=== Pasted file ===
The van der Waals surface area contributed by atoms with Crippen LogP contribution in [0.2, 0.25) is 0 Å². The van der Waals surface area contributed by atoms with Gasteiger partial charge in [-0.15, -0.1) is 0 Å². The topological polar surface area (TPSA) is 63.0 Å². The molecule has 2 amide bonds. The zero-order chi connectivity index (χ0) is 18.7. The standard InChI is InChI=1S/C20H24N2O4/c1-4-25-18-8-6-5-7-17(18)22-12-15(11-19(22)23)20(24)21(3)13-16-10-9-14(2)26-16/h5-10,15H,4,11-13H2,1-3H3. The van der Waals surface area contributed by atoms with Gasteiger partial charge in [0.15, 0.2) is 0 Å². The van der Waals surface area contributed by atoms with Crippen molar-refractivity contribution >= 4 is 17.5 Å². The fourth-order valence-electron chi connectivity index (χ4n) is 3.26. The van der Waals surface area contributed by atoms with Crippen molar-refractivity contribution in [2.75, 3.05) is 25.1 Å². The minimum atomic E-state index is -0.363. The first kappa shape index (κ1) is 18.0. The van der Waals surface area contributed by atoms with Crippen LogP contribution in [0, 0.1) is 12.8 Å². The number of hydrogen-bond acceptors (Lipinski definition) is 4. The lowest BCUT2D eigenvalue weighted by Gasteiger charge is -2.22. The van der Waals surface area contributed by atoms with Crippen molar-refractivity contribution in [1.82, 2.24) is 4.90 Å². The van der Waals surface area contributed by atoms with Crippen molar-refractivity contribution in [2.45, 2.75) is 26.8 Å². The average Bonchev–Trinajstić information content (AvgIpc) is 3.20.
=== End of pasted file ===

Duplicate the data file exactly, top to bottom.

The van der Waals surface area contributed by atoms with Crippen LogP contribution in [0.2, 0.25) is 0 Å². The van der Waals surface area contributed by atoms with Gasteiger partial charge in [-0.15, -0.1) is 0 Å². The topological polar surface area (TPSA) is 63.0 Å². The molecule has 2 amide bonds. The zero-order chi connectivity index (χ0) is 18.7. The standard InChI is InChI=1S/C20H24N2O4/c1-4-25-18-8-6-5-7-17(18)22-12-15(11-19(22)23)20(24)21(3)13-16-10-9-14(2)26-16/h5-10,15H,4,11-13H2,1-3H3. The van der Waals surface area contributed by atoms with Gasteiger partial charge in [0.15, 0.2) is 0 Å². The van der Waals surface area contributed by atoms with Crippen molar-refractivity contribution >= 4 is 17.5 Å². The fourth-order valence-electron chi connectivity index (χ4n) is 3.26. The van der Waals surface area contributed by atoms with Crippen molar-refractivity contribution in [2.75, 3.05) is 25.1 Å². The minimum atomic E-state index is -0.363. The first kappa shape index (κ1) is 18.0. The van der Waals surface area contributed by atoms with Crippen LogP contribution in [0, 0.1) is 12.8 Å². The number of hydrogen-bond acceptors (Lipinski definition) is 4. The lowest BCUT2D eigenvalue weighted by Gasteiger charge is -2.22. The van der Waals surface area contributed by atoms with Crippen molar-refractivity contribution in [1.82, 2.24) is 4.90 Å². The van der Waals surface area contributed by atoms with Crippen molar-refractivity contribution in [2.45, 2.75) is 26.8 Å². The average Bonchev–Trinajstić information content (AvgIpc) is 3.20.